Large Hadron Collider physicists discover three new exotic particles

Corridor containing part of CERN's Large Hadron Collider.

Corridor containing part of CERN’s Large Hadron Collider.
photo: Valentine Froude/AFP (Getty Images)

phosphorusPhysicists at CERN’s Large Hadron Collider announced todayHe discovers three exotic particles that may help reveal How quarks are bound together.

One particle is a pentaquark (hadron composed of five quarks), the other two are Four quarks.they were found LHCb Collaboration At CERN, it uses a 5,600-ton detector on part of the Large Hadron Collider to study the difference between matter and antimatter.

Last year, the Collaboration discovers first double charm tetraquark, the longest-lived exotic matter particle ever discovered. Newly discovered particles increase cooperation”s A running list of foreign particles.

“The more analyses we do, the more species of strange hadrons we find,” LHCb physics coordinator Niels Tuning said in a statement. Released by CERN“We are witnessing a period of discovery similar to the 1950s, when the ‘particle zoo’ of hadrons began to be discovered and culminated in the quark model of traditional hadrons in the 1960s. We are creating ‘Particle Zoo 2.0’.”

Hadrons are strongly interacting subatomic particles composed of quarks and antiquarks. The protons and neutrons you’re familiar with are both hadrons; they’re each made up of three quarks.

Quarks come in six flavors (up, down, charm, strange, top and bottom), which can combine in different ways to make up unique particles.

For example, the recently discovered pentaquark is made of strange, up, down and charm quarks, as well as a charm antiquark. It’s the first known pentaquark to contain a strange quark. The two new tetraquarks are a pair: one is doubly charged, and the other is its neutral partner.

Side-by-side illustrations of the two newly discovered tetraquarks.

“Finding new kinds of tetraquarks and pentaquarks and measuring their properties will help theorists develop a unified model of exotic hadrons, the exact nature of which is largely unknown,” LHCb spokesperson Chris Parkes said in the CERN release. “It will also help to better understand conventional hadrons.”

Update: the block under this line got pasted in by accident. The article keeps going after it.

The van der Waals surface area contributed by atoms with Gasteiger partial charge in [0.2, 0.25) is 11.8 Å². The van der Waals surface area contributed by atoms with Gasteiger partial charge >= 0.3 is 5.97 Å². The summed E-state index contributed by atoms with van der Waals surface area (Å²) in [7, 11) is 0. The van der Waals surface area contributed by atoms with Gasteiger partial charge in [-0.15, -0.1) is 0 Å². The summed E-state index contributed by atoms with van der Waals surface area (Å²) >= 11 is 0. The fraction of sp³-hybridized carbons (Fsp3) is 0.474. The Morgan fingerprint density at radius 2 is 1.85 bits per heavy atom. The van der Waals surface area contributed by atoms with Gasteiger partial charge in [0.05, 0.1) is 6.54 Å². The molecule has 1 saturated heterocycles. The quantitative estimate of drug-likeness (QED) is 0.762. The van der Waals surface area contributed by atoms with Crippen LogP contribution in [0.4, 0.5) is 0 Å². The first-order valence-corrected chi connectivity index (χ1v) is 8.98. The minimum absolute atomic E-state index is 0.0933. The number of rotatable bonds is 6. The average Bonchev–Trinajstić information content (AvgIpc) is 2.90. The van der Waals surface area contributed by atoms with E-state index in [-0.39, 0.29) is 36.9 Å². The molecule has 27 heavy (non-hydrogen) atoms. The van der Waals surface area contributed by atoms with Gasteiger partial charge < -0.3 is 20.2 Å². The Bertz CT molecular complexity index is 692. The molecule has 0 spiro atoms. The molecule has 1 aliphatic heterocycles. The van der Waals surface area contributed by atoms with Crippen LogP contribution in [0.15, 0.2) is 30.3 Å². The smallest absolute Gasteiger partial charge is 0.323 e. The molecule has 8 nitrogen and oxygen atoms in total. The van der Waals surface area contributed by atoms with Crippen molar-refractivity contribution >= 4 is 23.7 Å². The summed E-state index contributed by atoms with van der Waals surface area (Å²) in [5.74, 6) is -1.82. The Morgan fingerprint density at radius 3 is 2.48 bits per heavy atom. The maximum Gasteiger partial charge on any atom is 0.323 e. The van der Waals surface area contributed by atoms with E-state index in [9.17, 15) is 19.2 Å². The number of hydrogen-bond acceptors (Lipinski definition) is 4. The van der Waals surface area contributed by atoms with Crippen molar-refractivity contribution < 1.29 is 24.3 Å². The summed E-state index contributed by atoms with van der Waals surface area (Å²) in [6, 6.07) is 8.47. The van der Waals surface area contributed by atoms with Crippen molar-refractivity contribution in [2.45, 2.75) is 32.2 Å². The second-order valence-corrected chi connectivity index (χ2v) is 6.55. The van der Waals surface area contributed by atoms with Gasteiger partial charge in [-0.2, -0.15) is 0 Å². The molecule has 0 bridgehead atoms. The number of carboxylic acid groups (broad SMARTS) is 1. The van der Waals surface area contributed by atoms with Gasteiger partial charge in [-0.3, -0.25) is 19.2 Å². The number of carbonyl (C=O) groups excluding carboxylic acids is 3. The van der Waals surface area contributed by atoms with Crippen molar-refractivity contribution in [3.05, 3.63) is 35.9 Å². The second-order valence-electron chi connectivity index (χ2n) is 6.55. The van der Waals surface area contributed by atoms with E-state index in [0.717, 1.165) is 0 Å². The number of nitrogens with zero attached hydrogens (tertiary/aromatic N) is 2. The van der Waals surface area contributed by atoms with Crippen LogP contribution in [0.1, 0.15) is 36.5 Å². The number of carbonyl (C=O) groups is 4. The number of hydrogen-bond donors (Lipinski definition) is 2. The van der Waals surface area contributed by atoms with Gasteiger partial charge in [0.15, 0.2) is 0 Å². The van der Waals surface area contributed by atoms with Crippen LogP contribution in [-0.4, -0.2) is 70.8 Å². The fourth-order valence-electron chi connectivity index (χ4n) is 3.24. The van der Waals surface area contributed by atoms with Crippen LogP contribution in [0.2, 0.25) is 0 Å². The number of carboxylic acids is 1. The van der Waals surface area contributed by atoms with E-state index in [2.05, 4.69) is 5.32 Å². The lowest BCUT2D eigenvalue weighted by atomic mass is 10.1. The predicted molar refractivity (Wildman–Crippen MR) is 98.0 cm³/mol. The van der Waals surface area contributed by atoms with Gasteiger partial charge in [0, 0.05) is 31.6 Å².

Ten Yesterday many years ago, Existence of Higgs boson confirmed, physicists at the Large Hadron Collider continue to search for new particles.sixty-six To date, hadrons have been discovered at the collider, 59 of which were caused by LHCb.This Third run of the Large Hadron Collider begins todayphysicists expect that very energetic collisions will provide better data to unravel hidden The foundation of our universe.

In addition to the new particles created by collisions, there is a lot of useful data to collect. “Finding new particles isn’t even half of everything we do at the LHC,” Freya Blekman, a particle physicist at the University of Hamburg and a contributor to the CMS and FCC-ee collaboration, told last week’s video call. Gizmodo. “We’ve also done a lot of research on how matter sticks together and how these well-known nuclear forces work on a more detailed level.”

With the advent of the High Brightness Large Hadron Collider, the future of particle physics is as bright as ever.

More: 10 years after the Higgs boson, what’s the next big thing in physics?

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